I’ve waited awhile to write about the competition because while I like to have things fresh in my mind, I didn’t want to come across as being the least bit disappointed in the results. In fact, I am extremely glad I waited to blog because some revelations were made in the time period afterwards that raised my spirits and kept my eye on the glass, I mean ball.
San Francisco was amazing, and I mean absolutely amazing. I arrived at noon on Friday and took a cab straight to Slanted Door to eat one of my favorite dishes on the planet: California Yellowtail Sashimi with Crispy Shallots and Thai Basil. It is one of the purest delicacies I have ever tasted, and I crave it on a daily basis. After ordering one for my appetizer and one for my dessert, I walked a brisk walk to the Hotel Monaco where I was staying.
To study a topic that is so broad you could potentially ask 10,000 plus questions is a daunting task. Thanks to numerous outlines, maps, made-up tests and guildsomm.com, I felt good about the way studying was going. I read and highlighted for about five hours before getting hungry again.
For dinner, I made the trek to SPQR, a very hip, Italian restaurant that is relatively new. I found myself at the bar between two incredibly nice couples, and was given the epitome of great service by a young woman bartender. Knowing I only had one chance to order the right thing, she guided me towards the Japanese Yellowtail Dish that I will never ever forget. Also, sashimi, yet garnished with Pickled Okra, firm Peach slices and crispy prosciutto, it was easily the best sensation I have ever encountered. Incredible! I followed my sensational appetizer with Roasted Corn Agnolotti and called it a night.
Saturday consisted of breakfast at Zazie (recommended by a local, foodie friend); lunch at Zuni (the roasted chicken for two being the main focus) and a vegetarian tasting menu at the bar at Michael Mina. Of course, my laptop and books were with me at all times, and I went to bed knowing the name of the local, pink sandstone in Alsace as well as other wonderful wine tidbits that will ultimately make me a better sommelier, and possibly a Master Sommelier.
Sunday morning came way too quickly, and the 10 contestants met in the banquet room lobby at 8 a.m. to start the competition.
As usual, the theory kicked off the contest, and it was a rear-end kicker if there ever was one. Sidenote: my aunt who is Emily Post’s twin reads my blog and if I use the word ass or butt, she will starve herself from wine…oops.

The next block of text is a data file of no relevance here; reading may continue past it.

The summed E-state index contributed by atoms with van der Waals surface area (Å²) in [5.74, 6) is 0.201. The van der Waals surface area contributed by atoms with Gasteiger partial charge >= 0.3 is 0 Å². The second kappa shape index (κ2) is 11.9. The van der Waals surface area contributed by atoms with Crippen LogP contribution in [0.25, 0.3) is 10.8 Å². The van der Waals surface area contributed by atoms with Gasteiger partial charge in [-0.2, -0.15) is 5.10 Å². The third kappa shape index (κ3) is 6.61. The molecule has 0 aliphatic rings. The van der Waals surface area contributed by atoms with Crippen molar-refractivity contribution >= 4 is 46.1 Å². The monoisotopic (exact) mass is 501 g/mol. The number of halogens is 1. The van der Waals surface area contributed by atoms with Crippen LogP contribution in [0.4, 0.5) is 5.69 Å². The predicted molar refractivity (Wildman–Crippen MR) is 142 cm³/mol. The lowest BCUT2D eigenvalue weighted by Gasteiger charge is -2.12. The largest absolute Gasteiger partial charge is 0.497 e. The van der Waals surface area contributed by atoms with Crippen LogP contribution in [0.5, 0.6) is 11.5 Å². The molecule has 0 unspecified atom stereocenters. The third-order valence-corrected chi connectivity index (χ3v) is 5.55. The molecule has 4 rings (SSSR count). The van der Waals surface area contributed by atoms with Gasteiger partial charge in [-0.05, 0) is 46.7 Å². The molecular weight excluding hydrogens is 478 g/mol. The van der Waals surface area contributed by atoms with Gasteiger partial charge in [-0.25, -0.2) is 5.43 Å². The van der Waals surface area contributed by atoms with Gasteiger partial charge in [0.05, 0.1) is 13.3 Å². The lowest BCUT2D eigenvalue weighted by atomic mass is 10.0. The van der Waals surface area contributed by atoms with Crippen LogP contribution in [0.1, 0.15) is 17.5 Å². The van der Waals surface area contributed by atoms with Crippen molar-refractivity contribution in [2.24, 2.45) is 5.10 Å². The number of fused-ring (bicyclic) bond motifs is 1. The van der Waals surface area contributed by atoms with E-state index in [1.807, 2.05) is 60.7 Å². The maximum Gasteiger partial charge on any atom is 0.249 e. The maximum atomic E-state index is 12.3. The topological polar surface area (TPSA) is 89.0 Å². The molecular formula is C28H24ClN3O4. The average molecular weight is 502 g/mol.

Anyway, theory was insanely difficult and while I did not know what AXR stood for in AXR-1 rootstock, I did find myself lucky enough to be asked what the local, pink sandstone in Alsace was called: Gres de Vosges.
Pretty much all 10 competitors came out of the theory being completely humbled, and all of us agreed it was anybody’s game at this point.
Blind Tasting followed, and we were all surprised when we entered a room with 3 whites and 4 reds as opposed to the normal 3 whites and 3 reds. The kicker: we were still allotted the same amount of time, a mere 25 minutes.
I felt amazing after the blind tasting, not a feeling I normally feel lately as my tasting has deteriorated since having children. It went well, and I even had time to spare to go back to wines that may not have been definites.
Service occurred after lunch, and again, it was a good feeling to be able to open a magnum of Champagne, answer questions about special club bottlings, and pair an eclectic menu with an all-Loire-wine line up. As many of you who know me, talking is no difficult task so service is always one of my favorite parts of the Master Sommelier examination. While this was a competition, not an exam, the service part was no different in the fact that I loved this portion the most.
Upon finishing, I took a walk around San Francisco and thought about how great life is. The air was a cool 65 degrees and I was visiting a city famous for its all-star restaurants and wine lists doing exactly what I love: wineing.
A wonderful reception and dinner hosted by Joy Sterling of Iron Horse Vineyards ended the day where the winners were announced. Matt Stamps of the French Laundry in Yountville won the prize, with an outstanding second and third going to Jason Heller of Redd in Napa and Michael Meagher of Boston Sommelier Society, respectively. It was a heck of a night and I got to see really dear friends who attended the dinner as sommelier supporters.
I slept well that night, and I got up the next morning ready to get back to Tarboro and to my sweet family.
Cynthia, my love and oldest child (who also has no filter whatsoever), said to me upon entering our back door, “I’m tired of you not winning.”
It’s funny how a parent responds. At one point in my life, I may have said, “I’m tired, too.” But now, that I am older and see so many things around me, I realize deeply that winning is not even close to what it’s about.
What it’s really about is loving what you do and loving the ones who hug and kiss you when it’s over.